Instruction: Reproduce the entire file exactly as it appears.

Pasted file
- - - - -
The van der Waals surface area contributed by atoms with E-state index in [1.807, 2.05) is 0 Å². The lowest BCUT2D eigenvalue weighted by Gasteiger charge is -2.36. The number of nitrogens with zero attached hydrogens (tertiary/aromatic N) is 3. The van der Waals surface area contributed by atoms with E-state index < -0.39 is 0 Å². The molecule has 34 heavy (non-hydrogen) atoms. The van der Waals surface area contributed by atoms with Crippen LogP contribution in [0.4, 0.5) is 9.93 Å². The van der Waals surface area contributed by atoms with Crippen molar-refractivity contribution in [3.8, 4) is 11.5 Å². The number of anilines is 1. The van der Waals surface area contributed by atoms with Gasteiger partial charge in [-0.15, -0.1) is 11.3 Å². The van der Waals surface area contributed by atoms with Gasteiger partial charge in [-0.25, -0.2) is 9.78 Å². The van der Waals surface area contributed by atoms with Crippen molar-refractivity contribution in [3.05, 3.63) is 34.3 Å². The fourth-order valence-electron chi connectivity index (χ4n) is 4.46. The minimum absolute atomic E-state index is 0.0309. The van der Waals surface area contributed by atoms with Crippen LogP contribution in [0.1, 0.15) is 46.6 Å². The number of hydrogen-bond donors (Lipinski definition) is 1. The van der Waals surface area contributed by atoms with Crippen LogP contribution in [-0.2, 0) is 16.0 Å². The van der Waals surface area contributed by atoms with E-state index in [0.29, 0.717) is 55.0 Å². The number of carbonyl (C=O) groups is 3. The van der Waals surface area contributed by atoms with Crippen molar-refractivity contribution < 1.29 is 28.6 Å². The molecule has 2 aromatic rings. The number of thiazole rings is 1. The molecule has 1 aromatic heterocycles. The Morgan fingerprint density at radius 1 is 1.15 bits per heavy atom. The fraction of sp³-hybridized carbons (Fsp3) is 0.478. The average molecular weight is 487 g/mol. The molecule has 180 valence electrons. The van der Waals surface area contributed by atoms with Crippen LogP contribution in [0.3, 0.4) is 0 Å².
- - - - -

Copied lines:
The van der Waals surface area contributed by atoms with E-state index in [1.807, 2.05) is 0 Å². The lowest BCUT2D eigenvalue weighted by Gasteiger charge is -2.36. The number of nitrogens with zero attached hydrogens (tertiary/aromatic N) is 3. The van der Waals surface area contributed by atoms with E-state index < -0.39 is 0 Å². The molecule has 34 heavy (non-hydrogen) atoms. The van der Waals surface area contributed by atoms with Crippen LogP contribution in [0.4, 0.5) is 9.93 Å². The van der Waals surface area contributed by atoms with Crippen molar-refractivity contribution in [3.8, 4) is 11.5 Å². The number of anilines is 1. The van der Waals surface area contributed by atoms with Gasteiger partial charge in [-0.15, -0.1) is 11.3 Å². The van der Waals surface area contributed by atoms with Gasteiger partial charge in [-0.25, -0.2) is 9.78 Å². The van der Waals surface area contributed by atoms with Crippen molar-refractivity contribution in [3.05, 3.63) is 34.3 Å². The fourth-order valence-electron chi connectivity index (χ4n) is 4.46. The minimum absolute atomic E-state index is 0.0309. The van der Waals surface area contributed by atoms with Crippen LogP contribution in [0.1, 0.15) is 46.6 Å². The number of hydrogen-bond donors (Lipinski definition) is 1. The van der Waals surface area contributed by atoms with Crippen LogP contribution in [-0.2, 0) is 16.0 Å². The van der Waals surface area contributed by atoms with E-state index in [0.29, 0.717) is 55.0 Å². The number of carbonyl (C=O) groups is 3. The van der Waals surface area contributed by atoms with Crippen molar-refractivity contribution < 1.29 is 28.6 Å². The molecule has 2 aromatic rings. The number of thiazole rings is 1. The molecule has 1 aromatic heterocycles. The Morgan fingerprint density at radius 1 is 1.15 bits per heavy atom. The fraction of sp³-hybridized carbons (Fsp3) is 0.478. The average molecular weight is 487 g/mol. The molecule has 180 valence electrons. The van der Waals surface area contributed by atoms with Crippen LogP contribution in [0.3, 0.4) is 0 Å².